The state’s largest business group, the New Jersey Business and Industry Association, is calling on former Rep. Scott Garrett to withdraw from consideration as President Trump’s nominee to lead the Export-Import Bank, the official export credit agency of the United States.
On Monday, the NJBIA — along with the National Association of Manufacturers — launched a digital ad campaign calling on Garrett to withdraw.
The group represents 20,000 businesses and is the country’s largest state-level business association. Their main criticism of Garrett as a potential chairman of the Ex-Im Bank is that he was a vocal critic of that bank during his time in Congress, claiming from the House floor in 2015 that “it turns the economy into a biased actor that uses your taxpayer dollars to tilt the scales in favor of its friends.”
“We call on Scott Garrett to withdraw his nomination as president and chairman of the Ex-Im Bank,” said Michele Siekerka, the group’s president and chief executive. “The Ex-Im Bank supports 243 New Jersey businesses that support 28,834 jobs in our state, so it is important that its leader be someone who believes in its mission to help level the playing field against foreign competitors.”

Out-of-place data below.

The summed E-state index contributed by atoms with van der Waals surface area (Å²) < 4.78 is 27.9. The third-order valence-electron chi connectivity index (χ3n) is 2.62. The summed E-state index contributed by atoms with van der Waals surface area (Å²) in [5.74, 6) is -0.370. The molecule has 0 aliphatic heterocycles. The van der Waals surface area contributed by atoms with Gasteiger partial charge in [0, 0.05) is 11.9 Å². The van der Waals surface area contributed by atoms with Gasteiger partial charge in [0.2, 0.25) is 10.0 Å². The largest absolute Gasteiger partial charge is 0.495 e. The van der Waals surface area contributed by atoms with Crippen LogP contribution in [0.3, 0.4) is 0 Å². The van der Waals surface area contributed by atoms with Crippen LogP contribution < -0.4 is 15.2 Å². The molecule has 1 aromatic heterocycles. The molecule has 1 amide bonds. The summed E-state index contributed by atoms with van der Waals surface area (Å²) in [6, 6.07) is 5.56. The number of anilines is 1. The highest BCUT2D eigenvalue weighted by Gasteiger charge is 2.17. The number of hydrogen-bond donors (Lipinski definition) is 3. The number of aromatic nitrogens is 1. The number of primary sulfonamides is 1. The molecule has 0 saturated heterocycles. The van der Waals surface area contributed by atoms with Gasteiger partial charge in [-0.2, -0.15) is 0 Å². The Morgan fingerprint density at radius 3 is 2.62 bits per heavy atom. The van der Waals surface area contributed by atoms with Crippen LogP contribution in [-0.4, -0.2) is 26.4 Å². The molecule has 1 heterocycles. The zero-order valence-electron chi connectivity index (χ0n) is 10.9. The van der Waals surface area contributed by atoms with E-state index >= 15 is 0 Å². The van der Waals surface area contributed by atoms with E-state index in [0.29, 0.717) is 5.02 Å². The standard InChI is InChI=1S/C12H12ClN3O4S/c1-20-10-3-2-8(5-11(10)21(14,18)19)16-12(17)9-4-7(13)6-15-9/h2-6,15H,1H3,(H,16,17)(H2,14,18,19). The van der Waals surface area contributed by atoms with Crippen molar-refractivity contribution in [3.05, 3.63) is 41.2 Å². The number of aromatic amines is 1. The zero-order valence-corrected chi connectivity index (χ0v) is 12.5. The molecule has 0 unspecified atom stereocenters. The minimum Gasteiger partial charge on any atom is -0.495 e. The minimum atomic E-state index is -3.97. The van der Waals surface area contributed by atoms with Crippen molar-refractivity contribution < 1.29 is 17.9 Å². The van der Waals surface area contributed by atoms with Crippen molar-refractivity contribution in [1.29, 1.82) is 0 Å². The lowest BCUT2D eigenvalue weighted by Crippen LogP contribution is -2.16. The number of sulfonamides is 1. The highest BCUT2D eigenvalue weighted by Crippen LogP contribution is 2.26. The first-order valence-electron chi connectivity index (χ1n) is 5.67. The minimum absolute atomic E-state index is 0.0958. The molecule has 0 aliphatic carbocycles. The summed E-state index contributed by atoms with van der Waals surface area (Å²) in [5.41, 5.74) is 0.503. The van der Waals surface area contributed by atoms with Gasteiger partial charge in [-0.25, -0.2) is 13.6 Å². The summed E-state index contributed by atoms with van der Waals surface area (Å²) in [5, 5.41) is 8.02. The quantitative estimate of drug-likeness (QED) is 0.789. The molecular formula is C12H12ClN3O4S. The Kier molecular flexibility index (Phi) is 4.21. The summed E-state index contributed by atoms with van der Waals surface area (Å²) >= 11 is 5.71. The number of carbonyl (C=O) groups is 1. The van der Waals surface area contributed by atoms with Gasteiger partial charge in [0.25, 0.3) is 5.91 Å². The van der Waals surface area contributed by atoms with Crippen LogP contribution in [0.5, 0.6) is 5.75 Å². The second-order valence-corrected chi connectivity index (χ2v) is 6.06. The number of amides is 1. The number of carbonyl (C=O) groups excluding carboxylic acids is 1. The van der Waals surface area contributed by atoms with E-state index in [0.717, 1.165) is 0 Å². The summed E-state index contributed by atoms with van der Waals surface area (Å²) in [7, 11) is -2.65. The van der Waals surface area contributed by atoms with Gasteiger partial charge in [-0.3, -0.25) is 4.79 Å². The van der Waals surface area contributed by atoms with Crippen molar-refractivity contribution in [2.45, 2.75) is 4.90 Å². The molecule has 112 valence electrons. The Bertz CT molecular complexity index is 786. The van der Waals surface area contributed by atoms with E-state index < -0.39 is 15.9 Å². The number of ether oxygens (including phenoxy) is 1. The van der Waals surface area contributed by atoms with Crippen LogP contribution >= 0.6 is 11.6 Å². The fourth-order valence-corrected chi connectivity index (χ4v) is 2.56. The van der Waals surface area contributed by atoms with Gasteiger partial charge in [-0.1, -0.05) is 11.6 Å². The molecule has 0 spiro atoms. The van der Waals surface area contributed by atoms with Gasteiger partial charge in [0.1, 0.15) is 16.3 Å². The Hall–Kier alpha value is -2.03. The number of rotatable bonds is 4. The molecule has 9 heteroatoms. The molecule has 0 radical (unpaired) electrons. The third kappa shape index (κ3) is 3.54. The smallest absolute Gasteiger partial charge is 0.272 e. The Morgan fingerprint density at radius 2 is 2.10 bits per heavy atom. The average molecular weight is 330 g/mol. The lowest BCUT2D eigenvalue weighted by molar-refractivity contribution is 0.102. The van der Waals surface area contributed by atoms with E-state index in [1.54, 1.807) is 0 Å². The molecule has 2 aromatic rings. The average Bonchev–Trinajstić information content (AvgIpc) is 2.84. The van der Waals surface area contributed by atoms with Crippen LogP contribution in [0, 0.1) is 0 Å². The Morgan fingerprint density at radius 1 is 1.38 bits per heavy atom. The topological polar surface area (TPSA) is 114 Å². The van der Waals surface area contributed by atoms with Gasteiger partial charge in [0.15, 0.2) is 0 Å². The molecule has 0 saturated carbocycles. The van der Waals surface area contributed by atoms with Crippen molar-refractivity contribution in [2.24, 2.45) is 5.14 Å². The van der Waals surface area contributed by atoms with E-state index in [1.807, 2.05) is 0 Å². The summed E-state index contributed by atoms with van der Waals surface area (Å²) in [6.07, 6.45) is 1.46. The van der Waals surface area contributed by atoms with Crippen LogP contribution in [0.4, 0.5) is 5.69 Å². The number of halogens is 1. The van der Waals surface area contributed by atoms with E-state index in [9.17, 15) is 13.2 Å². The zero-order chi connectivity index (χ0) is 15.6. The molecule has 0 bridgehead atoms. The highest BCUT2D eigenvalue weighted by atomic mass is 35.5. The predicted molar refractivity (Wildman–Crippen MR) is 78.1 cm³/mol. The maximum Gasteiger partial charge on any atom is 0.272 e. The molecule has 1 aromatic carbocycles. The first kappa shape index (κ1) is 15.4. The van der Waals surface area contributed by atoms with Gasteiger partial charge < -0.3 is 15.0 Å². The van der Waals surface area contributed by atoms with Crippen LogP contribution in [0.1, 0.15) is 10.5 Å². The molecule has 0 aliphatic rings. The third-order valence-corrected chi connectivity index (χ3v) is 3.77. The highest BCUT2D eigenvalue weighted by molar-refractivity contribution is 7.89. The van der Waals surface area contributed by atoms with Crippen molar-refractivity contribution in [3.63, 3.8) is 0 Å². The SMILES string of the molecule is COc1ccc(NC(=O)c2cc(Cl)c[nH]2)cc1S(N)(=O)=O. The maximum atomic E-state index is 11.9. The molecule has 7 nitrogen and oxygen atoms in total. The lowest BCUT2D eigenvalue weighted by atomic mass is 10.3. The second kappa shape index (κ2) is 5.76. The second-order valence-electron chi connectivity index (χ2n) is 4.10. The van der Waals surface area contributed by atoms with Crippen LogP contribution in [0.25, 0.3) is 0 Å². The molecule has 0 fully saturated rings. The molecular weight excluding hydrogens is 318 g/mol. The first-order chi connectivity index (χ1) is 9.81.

NAM President Jay Timmons said Garrett’s leadership “would be a terrible trade deal for American manufacturing workers.”
For his part, Trump is considering dropping Garrett as his nominee, Politico reported last week.
Garrett represented New Jersey’s 5th District until January. He was defeated in November by a Democrat, Josh Gottheimer. A founding member of the conservative Freedom Caucus, Garrett lost support among Republicans in Congress and was not able to hold on to his seat in what is perhaps New Jersey’s most conservative district.
In order for Garrett to become the next chairman of the Ex-Im bank, he must first be vetted by the U.S. Senate Banking Committee and then confirmed by the full Senate. Due to Garrett’s controversial stance on the bank, it is likely that the confirmation process will be messy. Sen. Lindsey Graham (R-S.C.) said he was trying to get the administration to come up with a “better nominee,” according to Politico.